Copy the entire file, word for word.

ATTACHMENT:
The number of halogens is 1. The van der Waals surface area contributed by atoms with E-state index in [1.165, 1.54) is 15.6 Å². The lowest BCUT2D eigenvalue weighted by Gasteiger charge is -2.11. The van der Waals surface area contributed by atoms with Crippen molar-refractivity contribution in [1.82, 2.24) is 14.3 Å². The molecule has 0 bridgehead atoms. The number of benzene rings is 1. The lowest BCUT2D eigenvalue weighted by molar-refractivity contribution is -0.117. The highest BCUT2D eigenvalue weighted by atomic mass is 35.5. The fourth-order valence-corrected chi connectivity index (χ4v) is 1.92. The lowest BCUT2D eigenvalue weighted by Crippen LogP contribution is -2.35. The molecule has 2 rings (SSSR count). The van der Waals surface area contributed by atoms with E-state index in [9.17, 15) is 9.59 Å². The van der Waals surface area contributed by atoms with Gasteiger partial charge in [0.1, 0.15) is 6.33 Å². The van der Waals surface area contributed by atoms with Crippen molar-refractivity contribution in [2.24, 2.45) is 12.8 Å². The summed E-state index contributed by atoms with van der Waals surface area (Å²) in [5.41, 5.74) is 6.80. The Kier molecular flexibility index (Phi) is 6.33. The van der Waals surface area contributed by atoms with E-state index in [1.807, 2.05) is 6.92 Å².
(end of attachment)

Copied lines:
The number of halogens is 1. The van der Waals surface area contributed by atoms with E-state index in [1.165, 1.54) is 15.6 Å². The lowest BCUT2D eigenvalue weighted by Gasteiger charge is -2.11. The van der Waals surface area contributed by atoms with Crippen molar-refractivity contribution in [1.82, 2.24) is 14.3 Å². The molecule has 0 bridgehead atoms. The number of benzene rings is 1. The lowest BCUT2D eigenvalue weighted by molar-refractivity contribution is -0.117. The highest BCUT2D eigenvalue weighted by atomic mass is 35.5. The fourth-order valence-corrected chi connectivity index (χ4v) is 1.92. The lowest BCUT2D eigenvalue weighted by Crippen LogP contribution is -2.35. The molecule has 2 rings (SSSR count). The van der Waals surface area contributed by atoms with E-state index in [9.17, 15) is 9.59 Å². The van der Waals surface area contributed by atoms with Gasteiger partial charge in [0.1, 0.15) is 6.33 Å². The van der Waals surface area contributed by atoms with Crippen molar-refractivity contribution in [2.24, 2.45) is 12.8 Å². The summed E-state index contributed by atoms with van der Waals surface area (Å²) in [5.41, 5.74) is 6.80. The Kier molecular flexibility index (Phi) is 6.33. The van der Waals surface area contributed by atoms with E-state index in [1.807, 2.05) is 6.92 Å².